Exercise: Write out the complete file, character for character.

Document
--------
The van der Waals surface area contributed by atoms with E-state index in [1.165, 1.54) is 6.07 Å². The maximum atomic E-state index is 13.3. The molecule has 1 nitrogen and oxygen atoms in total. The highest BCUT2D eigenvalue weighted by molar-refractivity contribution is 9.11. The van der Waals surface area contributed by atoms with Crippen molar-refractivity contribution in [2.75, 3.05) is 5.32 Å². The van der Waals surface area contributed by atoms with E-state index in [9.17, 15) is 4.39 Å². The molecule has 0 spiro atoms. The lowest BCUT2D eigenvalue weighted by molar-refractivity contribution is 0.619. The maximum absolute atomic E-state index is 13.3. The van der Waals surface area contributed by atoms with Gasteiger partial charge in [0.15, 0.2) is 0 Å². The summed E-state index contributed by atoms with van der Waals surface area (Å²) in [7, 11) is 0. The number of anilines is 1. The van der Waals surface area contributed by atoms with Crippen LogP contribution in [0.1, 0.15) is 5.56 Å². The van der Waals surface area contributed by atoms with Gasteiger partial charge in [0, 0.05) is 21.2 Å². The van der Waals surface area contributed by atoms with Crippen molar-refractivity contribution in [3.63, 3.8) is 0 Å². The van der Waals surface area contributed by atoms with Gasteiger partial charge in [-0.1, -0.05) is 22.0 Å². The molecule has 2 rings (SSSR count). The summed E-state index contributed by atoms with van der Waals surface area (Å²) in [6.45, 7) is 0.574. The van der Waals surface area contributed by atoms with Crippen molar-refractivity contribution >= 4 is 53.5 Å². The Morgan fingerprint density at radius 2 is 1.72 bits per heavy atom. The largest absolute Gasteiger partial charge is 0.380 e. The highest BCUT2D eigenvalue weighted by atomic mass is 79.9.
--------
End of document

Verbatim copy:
The van der Waals surface area contributed by atoms with E-state index in [1.165, 1.54) is 6.07 Å². The maximum atomic E-state index is 13.3. The molecule has 1 nitrogen and oxygen atoms in total. The highest BCUT2D eigenvalue weighted by molar-refractivity contribution is 9.11. The van der Waals surface area contributed by atoms with Crippen molar-refractivity contribution in [2.75, 3.05) is 5.32 Å². The van der Waals surface area contributed by atoms with E-state index in [9.17, 15) is 4.39 Å². The molecule has 0 spiro atoms. The lowest BCUT2D eigenvalue weighted by molar-refractivity contribution is 0.619. The maximum absolute atomic E-state index is 13.3. The van der Waals surface area contributed by atoms with Gasteiger partial charge in [0.15, 0.2) is 0 Å². The summed E-state index contributed by atoms with van der Waals surface area (Å²) in [7, 11) is 0. The number of anilines is 1. The van der Waals surface area contributed by atoms with Crippen LogP contribution in [0.1, 0.15) is 5.56 Å². The van der Waals surface area contributed by atoms with Gasteiger partial charge in [0, 0.05) is 21.2 Å². The van der Waals surface area contributed by atoms with Crippen molar-refractivity contribution in [3.63, 3.8) is 0 Å². The van der Waals surface area contributed by atoms with Gasteiger partial charge in [-0.1, -0.05) is 22.0 Å². The molecule has 2 rings (SSSR count). The summed E-state index contributed by atoms with van der Waals surface area (Å²) in [6.45, 7) is 0.574. The van der Waals surface area contributed by atoms with Crippen molar-refractivity contribution >= 4 is 53.5 Å². The Morgan fingerprint density at radius 2 is 1.72 bits per heavy atom. The largest absolute Gasteiger partial charge is 0.380 e. The highest BCUT2D eigenvalue weighted by atomic mass is 79.9.